prof. zheng
Salisbury Labs 08A
+1 (508) 8315000 x5780
Affiliated Department or Office
PhD University of California, Irvine
MA University of Toronto
MA Nanjing University
BA Nanjing University

Huili Zheng is a scholar on late imperial Chinese literature and culture (1500-1895). Her research interests focus on late imperial Chinese literary culture and development of social, cultural and intellectual history, with a particular interest in issues of gender, ethnic/cultural identity, cultural politics of representation, and the relations of late imperial China to the formation of modern China. She is finishing a book manuscript on late imperial Chinese intellectuals’ changing conceptualizations of the world and China’s place in it. Professor Zheng is also interested in pedagogy of teaching Chinese as a foreign language. Prior to joining WPI Professor Zheng worked as a lecturer at Emory University and a visiting assistant professor and coordinator of the Chinese language program at Saint Vincent College. At WPI she is the coordinator of the Chinese language program and an advisor of the Chinese studies minor. She is also an active participant in international and global studies at WPI. She is a core member of the China Hub and was the director of Project GO-WPI from 2015 to 2018.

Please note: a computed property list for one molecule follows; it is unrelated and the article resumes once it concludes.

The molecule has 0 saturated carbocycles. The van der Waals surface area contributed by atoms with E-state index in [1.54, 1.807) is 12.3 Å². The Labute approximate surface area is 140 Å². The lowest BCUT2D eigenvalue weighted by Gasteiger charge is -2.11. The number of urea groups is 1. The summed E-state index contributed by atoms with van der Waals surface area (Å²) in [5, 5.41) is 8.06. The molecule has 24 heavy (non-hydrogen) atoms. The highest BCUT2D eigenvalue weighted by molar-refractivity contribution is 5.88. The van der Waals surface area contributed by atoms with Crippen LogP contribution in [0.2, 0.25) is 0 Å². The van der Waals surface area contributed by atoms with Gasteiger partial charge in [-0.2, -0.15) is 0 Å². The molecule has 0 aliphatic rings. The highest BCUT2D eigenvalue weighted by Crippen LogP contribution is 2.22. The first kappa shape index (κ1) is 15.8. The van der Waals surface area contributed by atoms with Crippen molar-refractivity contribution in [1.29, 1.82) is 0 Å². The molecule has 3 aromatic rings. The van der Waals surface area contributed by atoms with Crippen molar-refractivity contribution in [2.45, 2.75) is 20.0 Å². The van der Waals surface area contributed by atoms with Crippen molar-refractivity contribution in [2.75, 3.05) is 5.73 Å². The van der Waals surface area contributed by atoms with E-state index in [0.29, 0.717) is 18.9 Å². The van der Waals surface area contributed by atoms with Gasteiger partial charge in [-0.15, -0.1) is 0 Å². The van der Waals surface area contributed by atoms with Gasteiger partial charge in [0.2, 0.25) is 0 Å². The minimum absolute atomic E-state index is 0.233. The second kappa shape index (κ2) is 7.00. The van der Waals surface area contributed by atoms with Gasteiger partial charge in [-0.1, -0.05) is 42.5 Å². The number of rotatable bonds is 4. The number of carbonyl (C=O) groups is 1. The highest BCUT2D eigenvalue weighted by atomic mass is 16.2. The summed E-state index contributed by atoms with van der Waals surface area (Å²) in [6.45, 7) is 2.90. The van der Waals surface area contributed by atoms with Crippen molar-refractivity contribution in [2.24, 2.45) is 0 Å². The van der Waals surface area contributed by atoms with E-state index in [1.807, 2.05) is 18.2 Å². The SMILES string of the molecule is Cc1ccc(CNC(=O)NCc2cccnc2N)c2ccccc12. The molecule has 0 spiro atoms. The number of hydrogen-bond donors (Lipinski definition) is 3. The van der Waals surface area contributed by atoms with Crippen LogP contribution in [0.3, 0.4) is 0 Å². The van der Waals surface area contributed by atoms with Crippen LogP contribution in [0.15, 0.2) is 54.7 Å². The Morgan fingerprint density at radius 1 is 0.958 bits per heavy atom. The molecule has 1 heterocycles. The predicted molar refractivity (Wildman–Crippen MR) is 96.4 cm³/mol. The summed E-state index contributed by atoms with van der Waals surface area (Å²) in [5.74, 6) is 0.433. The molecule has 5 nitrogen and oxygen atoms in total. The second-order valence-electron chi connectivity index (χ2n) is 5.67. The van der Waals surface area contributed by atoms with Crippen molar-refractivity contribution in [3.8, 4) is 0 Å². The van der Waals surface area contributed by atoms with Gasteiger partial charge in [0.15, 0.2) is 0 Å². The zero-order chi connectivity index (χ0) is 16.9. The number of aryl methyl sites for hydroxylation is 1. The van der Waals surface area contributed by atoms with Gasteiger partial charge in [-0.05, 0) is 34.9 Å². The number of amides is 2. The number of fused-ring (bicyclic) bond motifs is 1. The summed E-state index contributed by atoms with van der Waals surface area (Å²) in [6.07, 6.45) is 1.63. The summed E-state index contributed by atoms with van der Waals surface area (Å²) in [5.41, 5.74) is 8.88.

Scholarly Work

“Fearful Encounter: Demons, Magic Weapons, and Formidable Warriors in Xiyang ji,” Frontiers of Literary Studies in China, vol. 8, no. 3, 2014, pp. 410-442.

“Enchanted Encounter: Gender Politics, Cultural Identity, and Sino-Western Romance by Wang Tao,” Nan Nü: Men, Women, and Gender in China, vol. 16, no. 2, 2014, pp. 274-307.

“A Study on the Modal Particle ‘ne’ and ‘ne’ Interrogative Sentence from Information-parsing Perspective,” D. Ji and G. Xiao, eds., The 12th Chinese Lexical Semantics Workshop Proceedings, Springer, Heidelberg (co-authored with Dr. Tingting Guo), 2013, pp. 621-633.

Enemies of Civilization: Attitudes toward Foreigners in Ancient Mesopotamia, Egypt, And China by Mu-Chou Poo (State University of New York Press, 2005), in Bijiao: China in Comparative Perspective Book Review, vol. 2 (June), 2012.

Accidental Incest, Filial Cannibalism, and Other Peculiar Encounters in Late Imperial Chinese Literature by Tina Lu (Cambridge, Mass.: Harvard University Asia Center, 2008), in China Review International, vol. 16, no. 1, 2009.